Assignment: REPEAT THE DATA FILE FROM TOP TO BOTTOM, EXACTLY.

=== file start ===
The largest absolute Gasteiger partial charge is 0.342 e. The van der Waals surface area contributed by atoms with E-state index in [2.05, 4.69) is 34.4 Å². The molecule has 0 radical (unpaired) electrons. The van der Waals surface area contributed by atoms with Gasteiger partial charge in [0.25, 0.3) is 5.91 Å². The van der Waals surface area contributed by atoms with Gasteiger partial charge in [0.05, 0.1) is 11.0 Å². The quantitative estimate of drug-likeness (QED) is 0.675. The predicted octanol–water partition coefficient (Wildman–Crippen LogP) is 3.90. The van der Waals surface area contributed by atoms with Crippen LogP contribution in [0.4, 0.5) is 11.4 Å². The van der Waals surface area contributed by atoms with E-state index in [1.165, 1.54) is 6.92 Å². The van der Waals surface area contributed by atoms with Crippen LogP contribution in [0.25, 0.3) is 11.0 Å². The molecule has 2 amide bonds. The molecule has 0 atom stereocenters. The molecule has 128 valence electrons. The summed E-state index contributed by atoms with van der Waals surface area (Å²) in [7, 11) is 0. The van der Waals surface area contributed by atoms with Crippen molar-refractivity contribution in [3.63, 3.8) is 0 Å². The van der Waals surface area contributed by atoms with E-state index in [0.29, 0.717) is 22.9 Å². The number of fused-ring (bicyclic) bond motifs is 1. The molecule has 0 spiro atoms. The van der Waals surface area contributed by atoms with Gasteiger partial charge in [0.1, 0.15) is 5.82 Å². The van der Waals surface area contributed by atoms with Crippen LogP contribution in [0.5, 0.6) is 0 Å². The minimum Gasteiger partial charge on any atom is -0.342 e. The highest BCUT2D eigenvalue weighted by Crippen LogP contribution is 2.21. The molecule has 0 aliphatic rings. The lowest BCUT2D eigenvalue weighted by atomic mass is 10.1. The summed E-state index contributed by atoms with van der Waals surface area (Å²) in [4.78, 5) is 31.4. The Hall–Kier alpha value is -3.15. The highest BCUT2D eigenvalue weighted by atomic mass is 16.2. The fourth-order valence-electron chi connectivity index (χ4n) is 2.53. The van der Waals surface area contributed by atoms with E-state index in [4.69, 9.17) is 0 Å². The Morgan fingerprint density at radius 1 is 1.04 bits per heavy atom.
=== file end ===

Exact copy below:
The largest absolute Gasteiger partial charge is 0.342 e. The van der Waals surface area contributed by atoms with E-state index in [2.05, 4.69) is 34.4 Å². The molecule has 0 radical (unpaired) electrons. The van der Waals surface area contributed by atoms with Gasteiger partial charge in [0.25, 0.3) is 5.91 Å². The van der Waals surface area contributed by atoms with Gasteiger partial charge in [0.05, 0.1) is 11.0 Å². The quantitative estimate of drug-likeness (QED) is 0.675. The predicted octanol–water partition coefficient (Wildman–Crippen LogP) is 3.90. The van der Waals surface area contributed by atoms with Crippen LogP contribution in [0.4, 0.5) is 11.4 Å². The van der Waals surface area contributed by atoms with E-state index in [1.165, 1.54) is 6.92 Å². The van der Waals surface area contributed by atoms with Crippen LogP contribution in [0.25, 0.3) is 11.0 Å². The molecule has 2 amide bonds. The molecule has 0 atom stereocenters. The molecule has 128 valence electrons. The summed E-state index contributed by atoms with van der Waals surface area (Å²) in [7, 11) is 0. The van der Waals surface area contributed by atoms with Crippen molar-refractivity contribution in [3.63, 3.8) is 0 Å². The van der Waals surface area contributed by atoms with E-state index in [0.29, 0.717) is 22.9 Å². The number of fused-ring (bicyclic) bond motifs is 1. The molecule has 0 spiro atoms. The van der Waals surface area contributed by atoms with Gasteiger partial charge in [0.1, 0.15) is 5.82 Å². The van der Waals surface area contributed by atoms with Crippen LogP contribution in [0.5, 0.6) is 0 Å². The minimum Gasteiger partial charge on any atom is -0.342 e. The highest BCUT2D eigenvalue weighted by Crippen LogP contribution is 2.21. The molecule has 0 aliphatic rings. The lowest BCUT2D eigenvalue weighted by atomic mass is 10.1. The summed E-state index contributed by atoms with van der Waals surface area (Å²) in [4.78, 5) is 31.4. The Hall–Kier alpha value is -3.15. The highest BCUT2D eigenvalue weighted by atomic mass is 16.2. The fourth-order valence-electron chi connectivity index (χ4n) is 2.53. The van der Waals surface area contributed by atoms with E-state index in [4.69, 9.17) is 0 Å². The Morgan fingerprint density at radius 1 is 1.04 bits per heavy atom.